I'm going to stay with the vitamin C theme and talk about fruit juice. It is a delicious drink, particularly freshly-squeezed orange juice. But it is also a triumph of marketing.
In the Second World War the British Ministry of Food worried, probably unnecessarily, that children would be deficient in vitamin C. Fresh, imported fruit was rare but people did consume quite a lot of vegetables - so their vitamin C consumption was probably fine. But juice drinks were recommended for children as a supplement. Blackcurrants and rosehips were home-grown sources of fruit concentrate. Those of us who grew up in the post war decades remember concentrated orange juice from the NHS clinic.
Meanwhile the orange growers of Florida were promoting orange juice, and doing so very successfully. OJ, as it became known, became a standard part of the diet in the United States. Every good mom dispensed it liberally. I visited Las Vegas once and it was being doled out to breakfast-buffet-eaters by the pint. As soon as your glass was nearly empty, someone would offer to fill it.
Since then fruit juice in various forms has become a regular feature in most British shopping trolleys. It maintains an image of being a healthy drink, riding on the back of the stellar success of vitamin C. (see previous post)
But is it really healthy?
The recommended daily intake of Vitamin C varies between countries but is always under 100mg. A 250ml glass of vitamin C contains about 120mg of vitamin C, more than our daily requirement. How much is 250ml? It is an American 'cup' or a large wine-glass full. It may contain a few other useful micronutrients but it also contains a lot of sugar.
Every 250ml glass of unsweetened juice contains the equivalent of 8 teaspoonfuls of sugar - similar to non-diet cola. And this of course accounts, in part, for its success. From cradle to grave we adore sweet things. And the more we eat, the more we crave.
Dentists disapprove of regular juice consumption - the sugar encourages decay and the acidity of the juice erodes enamel.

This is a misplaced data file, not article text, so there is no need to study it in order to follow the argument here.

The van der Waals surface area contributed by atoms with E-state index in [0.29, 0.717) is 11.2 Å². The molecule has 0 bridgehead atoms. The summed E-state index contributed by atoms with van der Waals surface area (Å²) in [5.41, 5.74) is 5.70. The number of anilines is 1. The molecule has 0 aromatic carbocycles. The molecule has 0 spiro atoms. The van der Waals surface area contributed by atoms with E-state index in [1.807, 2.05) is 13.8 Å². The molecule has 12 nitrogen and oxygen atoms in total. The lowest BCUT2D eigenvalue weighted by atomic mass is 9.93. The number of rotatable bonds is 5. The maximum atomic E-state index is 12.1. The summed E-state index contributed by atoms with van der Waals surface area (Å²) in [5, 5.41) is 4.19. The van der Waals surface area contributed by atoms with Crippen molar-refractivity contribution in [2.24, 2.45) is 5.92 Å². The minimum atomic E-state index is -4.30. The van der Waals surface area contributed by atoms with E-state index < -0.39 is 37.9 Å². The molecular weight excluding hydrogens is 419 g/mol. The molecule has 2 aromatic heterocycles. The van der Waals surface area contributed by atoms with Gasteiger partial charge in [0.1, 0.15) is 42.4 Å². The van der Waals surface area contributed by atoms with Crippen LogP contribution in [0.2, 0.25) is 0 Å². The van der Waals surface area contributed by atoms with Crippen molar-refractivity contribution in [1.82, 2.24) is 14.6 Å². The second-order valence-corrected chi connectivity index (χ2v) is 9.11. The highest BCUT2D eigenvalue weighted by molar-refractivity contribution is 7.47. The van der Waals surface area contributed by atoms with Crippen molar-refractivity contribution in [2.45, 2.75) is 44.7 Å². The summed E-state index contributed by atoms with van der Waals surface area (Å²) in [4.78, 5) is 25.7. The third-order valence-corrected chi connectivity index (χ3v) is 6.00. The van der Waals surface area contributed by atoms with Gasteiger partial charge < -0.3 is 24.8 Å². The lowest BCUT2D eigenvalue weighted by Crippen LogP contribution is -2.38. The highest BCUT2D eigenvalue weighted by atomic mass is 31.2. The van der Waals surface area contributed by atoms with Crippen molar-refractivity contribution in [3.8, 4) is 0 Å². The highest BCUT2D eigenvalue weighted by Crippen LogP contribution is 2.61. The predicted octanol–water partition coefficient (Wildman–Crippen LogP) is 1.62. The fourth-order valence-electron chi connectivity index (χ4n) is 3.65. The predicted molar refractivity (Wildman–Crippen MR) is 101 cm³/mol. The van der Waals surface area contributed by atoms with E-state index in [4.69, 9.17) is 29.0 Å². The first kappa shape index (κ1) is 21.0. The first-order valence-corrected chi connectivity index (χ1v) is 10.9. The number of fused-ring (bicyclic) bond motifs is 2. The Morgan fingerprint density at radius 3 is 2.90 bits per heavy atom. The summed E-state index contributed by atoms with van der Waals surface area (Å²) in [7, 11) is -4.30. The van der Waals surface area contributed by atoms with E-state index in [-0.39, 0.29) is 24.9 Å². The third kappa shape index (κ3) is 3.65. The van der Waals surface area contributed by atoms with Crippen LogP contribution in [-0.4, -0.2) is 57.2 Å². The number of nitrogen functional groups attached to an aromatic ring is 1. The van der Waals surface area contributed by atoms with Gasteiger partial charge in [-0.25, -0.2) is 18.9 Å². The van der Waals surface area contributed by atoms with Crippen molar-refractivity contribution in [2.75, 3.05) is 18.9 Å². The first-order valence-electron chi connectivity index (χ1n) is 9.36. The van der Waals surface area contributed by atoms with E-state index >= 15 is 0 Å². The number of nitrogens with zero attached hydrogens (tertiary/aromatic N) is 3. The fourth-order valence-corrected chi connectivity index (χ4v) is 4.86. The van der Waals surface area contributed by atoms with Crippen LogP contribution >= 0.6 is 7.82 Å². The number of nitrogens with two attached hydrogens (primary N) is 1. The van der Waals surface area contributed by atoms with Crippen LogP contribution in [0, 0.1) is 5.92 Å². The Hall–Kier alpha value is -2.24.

Dietitians are not keen either - they grudgingly allow that a small glass of juice can be counted as one of your "five-a-day". Their recommended serving is 150ml. In other words a small wine glass size. You can't achieve your five-a-day target by drinking 750ml of juice. You can only count one.
Increasing rates of obesity and type 2 diabetes are undoubtedly fuelled by consuming sugar and there is no reason to think that sugar-laden juice is somehow exempt from blame. The fact that it claims to be healthy perhaps makes it more culpable. There is no reason to think juice, in anything other than small quantities, is a good choice if you are trying to eat a healthy diet.
What about "juicing" then? It is quite entertaining, if you have a cheap source of fruit and a user-friendly machine. But is it "healthy"? I suggest that if you have a sick person to look after, one who is not eating well for more than a couple of days, then juicing may have a role - fresh juice offers palatable fluid and calories if calories are a priority. But the idea that it is otherwise beneficial to health has no foundation.
Milk, water and unsweetened teas are better ways of consuming fluids than any form of sweet drink. Vitamins are better obtained by eating a variety of whole fresh fruit and vegetables. If you want to a citrus-flavoured drink when you have a cold, consider options that don’t contain lots of sugar - fruit or ginger tea bags, sweetened with just a little honey or marmalade.